The myth is true: Warhammer six-sided dice roll 1s more often. That’s the conclusion of an American engineering professor who rolled dice 144,000 times and dissected them using a hydrogen-cooled diamond saw.
The experiment tested Games Workshop dice, Chessex dice, and precision casino dice. The GW and Chessex d6s rolled a ‘one’ 29% of the time, when the average should be one in six or 16.6%. That makes the dice almost 75% more likely to roll a ‘one’, giving your rogue a crappy damage roll or your Warhammer unit a pass on a leadership test. The casino dice were spot on at 16.6%.
The best theory is that rounded edges cause dice to keep rolling longer. Gravity paradoxically favours the heaviest side at the top, since gravity causes dice to stop rolling:
Game room logic, poor source of anything, would dictate that the side with the one is heavier and would therefore be on the bottom more. Unfortunately this is just not true, take popcorn or batholiths as an example. The 6 is too light to stop the momentum of the dice, the rounded corners cannot prevent the dice from turning due to the weight. In the end 1s are by far the most common result.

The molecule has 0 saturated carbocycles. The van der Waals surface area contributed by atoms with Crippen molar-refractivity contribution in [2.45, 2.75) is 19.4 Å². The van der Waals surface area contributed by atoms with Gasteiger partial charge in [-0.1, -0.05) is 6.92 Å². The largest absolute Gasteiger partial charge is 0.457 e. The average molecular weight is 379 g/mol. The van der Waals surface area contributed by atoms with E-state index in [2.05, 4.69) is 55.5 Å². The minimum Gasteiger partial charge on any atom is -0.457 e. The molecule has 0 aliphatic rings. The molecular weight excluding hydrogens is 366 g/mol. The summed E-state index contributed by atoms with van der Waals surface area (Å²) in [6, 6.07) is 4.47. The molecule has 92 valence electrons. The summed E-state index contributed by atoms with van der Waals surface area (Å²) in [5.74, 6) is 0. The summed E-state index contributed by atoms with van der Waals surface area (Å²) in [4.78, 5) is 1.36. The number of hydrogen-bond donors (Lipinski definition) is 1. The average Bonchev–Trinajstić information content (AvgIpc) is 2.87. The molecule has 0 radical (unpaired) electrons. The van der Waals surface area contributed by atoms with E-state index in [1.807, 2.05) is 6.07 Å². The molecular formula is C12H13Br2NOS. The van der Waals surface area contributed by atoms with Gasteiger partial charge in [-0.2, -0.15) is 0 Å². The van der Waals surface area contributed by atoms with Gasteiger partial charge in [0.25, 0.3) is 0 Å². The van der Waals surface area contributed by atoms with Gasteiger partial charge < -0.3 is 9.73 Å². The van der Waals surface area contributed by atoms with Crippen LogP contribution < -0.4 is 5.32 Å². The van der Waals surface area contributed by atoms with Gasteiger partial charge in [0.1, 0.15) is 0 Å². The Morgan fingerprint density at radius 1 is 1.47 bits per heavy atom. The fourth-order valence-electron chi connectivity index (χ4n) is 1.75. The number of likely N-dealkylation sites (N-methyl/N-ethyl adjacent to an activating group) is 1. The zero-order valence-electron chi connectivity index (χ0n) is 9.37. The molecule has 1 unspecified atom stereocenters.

Dice inventor Lou Zocchi has a similar theory.
But who is this anonymous professor? Could he be a secret plant for the manufacturers of casino dice?
Not a new article (it’s been kicking around since 08) but it’s good to bring up now and again,and lends subjective evidence for the ‘lucky/unlucky dice’ that everyone has.
Personally, any future dice purchases of mine will be Gamescience. Lou knows his stuff, and what would you rather have, pretty dice, or dice that actually do their jobs? Dice with a bias (one way or the other) kind of wreck the whole reason for using dice in the first place.
While I want to believe this professor’s test results, I am reluctant to do so.
The fact that he’s remained anonymous and has (as far as I could tell) never released his data, makes me suspicious.
I recommend these two articles on how to test dice yourself.
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